In the UK, the weather has changed markedly. Last month was the fourth wettest May on record, but most of us have spent June soaking up the sun.
However, if you've spent a lot of time out cooking in the heat, you might want to think twice about rapidly guzzling ice cold water.
Heed the warning of Adam Schaub, from Houston, Texas, who was working outside with his dad in scorching 37C heat in the summer of 2018 when his face started to go a little pink - as you might expect.
His dad told him to take a quick break, so he grabbed a bottle of cold water and drank it. Then, after going back to work for a short while, he went and got in his truck to stick the air conditioning on and see off another bottle of cold water - and almost immediately started feeling 'strange'.
"I started seeing spots, my stomach got extremely nauseous and my hands and feet started tingling," Adam said in a Facebook post.
"I felt like I was going to throw up so I opened the truck door and the next thing I know I'm face first in the ground and my dad's rolling me over and wiping off my face. He said my eyes had rolled back a bit and I didn't come to for a few minutes."
A paramedic arrived and instantly knew what had happened, and told Adam exactly what had caused his seemingly harmless bottle of water to leave him looking like he'd taken a punch from Mike Tyson.
He said downing a bottle of cold water when the body is too hot can send it into shock. It thinks the stomach is too cold so it sends the warmer blood down there, potentially causing a loss of consciousness.
However, GP Dr Sarah Jarvis, director of patient.info, told The Sun this was likely to be an extreme case of 'ice cream head'.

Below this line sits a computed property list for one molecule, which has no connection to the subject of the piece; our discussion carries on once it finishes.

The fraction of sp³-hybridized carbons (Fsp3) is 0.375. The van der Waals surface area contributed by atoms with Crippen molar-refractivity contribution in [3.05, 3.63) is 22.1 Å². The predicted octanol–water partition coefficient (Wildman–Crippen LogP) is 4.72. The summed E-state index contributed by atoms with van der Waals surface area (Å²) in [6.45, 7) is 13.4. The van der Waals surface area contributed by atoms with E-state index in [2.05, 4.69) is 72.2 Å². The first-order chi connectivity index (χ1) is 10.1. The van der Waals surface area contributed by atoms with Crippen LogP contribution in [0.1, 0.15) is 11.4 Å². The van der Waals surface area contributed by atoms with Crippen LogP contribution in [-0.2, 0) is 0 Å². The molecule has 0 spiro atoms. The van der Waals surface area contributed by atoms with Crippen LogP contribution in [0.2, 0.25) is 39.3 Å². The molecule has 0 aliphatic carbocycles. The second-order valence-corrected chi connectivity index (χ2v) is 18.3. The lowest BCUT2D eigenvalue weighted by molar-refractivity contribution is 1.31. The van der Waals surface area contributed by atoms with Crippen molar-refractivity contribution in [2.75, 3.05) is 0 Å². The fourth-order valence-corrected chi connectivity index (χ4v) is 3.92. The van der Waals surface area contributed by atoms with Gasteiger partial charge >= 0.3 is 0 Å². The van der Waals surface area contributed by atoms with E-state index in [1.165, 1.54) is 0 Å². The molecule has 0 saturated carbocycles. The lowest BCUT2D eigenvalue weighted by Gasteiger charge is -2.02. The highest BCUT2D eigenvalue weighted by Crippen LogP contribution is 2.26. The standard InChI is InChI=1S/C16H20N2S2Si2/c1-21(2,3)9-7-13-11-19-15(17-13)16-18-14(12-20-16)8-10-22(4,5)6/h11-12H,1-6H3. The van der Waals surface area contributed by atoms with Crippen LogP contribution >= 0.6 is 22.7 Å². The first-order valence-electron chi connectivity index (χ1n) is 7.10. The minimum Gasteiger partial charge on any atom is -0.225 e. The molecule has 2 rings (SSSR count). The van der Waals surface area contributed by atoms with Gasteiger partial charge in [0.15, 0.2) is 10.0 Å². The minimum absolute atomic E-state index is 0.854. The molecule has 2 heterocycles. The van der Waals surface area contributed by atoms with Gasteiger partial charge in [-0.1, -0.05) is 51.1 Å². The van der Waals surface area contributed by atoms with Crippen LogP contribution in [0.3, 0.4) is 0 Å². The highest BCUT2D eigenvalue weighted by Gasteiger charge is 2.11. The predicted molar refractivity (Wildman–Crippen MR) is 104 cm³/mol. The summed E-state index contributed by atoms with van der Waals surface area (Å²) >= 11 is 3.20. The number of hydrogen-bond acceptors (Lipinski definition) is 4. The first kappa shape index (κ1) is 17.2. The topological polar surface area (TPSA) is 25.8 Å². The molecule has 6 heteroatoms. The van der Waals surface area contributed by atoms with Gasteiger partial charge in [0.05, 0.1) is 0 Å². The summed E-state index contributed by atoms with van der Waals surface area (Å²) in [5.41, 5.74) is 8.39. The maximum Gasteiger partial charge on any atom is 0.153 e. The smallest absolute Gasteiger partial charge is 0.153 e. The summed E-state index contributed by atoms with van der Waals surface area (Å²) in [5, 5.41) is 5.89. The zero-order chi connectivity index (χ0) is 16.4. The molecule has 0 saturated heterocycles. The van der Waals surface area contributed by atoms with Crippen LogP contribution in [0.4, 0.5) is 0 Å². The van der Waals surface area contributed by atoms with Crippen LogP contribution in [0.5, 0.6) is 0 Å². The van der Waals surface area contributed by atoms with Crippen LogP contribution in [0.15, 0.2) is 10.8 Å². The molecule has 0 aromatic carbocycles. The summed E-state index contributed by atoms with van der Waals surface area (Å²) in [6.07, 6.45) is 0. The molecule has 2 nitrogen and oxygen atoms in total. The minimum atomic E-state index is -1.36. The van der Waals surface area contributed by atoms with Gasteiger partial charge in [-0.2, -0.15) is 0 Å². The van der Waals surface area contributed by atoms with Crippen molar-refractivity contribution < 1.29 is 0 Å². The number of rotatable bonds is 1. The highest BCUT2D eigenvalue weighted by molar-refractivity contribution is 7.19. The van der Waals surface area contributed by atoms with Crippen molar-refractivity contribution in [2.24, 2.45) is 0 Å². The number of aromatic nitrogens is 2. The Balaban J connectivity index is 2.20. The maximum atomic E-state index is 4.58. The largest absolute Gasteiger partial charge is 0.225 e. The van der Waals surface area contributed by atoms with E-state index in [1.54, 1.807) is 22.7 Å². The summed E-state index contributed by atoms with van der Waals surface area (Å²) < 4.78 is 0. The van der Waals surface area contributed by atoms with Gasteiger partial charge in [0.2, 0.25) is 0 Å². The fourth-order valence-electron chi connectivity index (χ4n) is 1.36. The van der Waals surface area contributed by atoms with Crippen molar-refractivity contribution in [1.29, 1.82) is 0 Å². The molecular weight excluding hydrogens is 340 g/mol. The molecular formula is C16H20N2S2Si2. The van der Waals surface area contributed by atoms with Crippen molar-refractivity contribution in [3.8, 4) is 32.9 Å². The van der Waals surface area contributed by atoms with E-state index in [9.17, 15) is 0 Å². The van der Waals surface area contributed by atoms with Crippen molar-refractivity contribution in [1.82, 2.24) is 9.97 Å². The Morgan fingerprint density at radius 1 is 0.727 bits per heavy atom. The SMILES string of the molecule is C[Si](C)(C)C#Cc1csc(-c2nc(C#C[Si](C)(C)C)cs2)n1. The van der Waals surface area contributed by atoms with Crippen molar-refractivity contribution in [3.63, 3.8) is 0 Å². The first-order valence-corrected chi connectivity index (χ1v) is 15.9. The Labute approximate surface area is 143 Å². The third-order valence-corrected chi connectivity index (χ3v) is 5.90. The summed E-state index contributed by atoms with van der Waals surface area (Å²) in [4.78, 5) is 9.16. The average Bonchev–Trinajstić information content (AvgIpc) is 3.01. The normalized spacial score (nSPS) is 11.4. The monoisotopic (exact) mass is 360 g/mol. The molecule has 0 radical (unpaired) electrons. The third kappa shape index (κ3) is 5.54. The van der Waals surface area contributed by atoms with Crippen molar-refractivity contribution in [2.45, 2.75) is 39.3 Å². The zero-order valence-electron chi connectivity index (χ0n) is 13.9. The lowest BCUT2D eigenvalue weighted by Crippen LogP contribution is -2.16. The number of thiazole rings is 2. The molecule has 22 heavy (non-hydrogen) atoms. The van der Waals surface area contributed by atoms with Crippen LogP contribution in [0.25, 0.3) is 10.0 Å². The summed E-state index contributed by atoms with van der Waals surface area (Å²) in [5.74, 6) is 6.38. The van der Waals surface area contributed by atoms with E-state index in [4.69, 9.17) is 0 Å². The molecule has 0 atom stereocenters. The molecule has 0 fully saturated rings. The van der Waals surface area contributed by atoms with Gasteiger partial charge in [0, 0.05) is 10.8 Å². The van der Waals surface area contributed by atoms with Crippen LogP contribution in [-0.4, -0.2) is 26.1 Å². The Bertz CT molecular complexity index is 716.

"If you drink something very cold, very quickly, the cold on the roof of your mouth stimulates the nerves around there," she said.
"That in turn leads to rapid contraction, then expanding of the tiny blood vessels in your sinuses.
"The brain interrupts the messages from these nerves as coming from your forehead, because the same nerve supplies your forehead.
"You usually get a sudden pain, but it can make you feel lightheaded.
"All the symptoms he's describing sounds like the run-up to a fainting episode, which is often due to a lack of blood in the brain.
"Regardless of the cause, I do see people who feel unwell due to drinking cold fluids too quickly, so I certainly don't recommend it."
Adam said his paramedic told him cold water was fine but only in sips - room temperature water is better for when quick re-hydration is needed.
He added: "Summer's just around the corner. Stay cool.
"I wish I had learned this a long time ago."
Of course, it's important to stay hydrated, but it's rarely advisable to go from one extreme to another, so be careful folks.
Words: Mischa Pearlman
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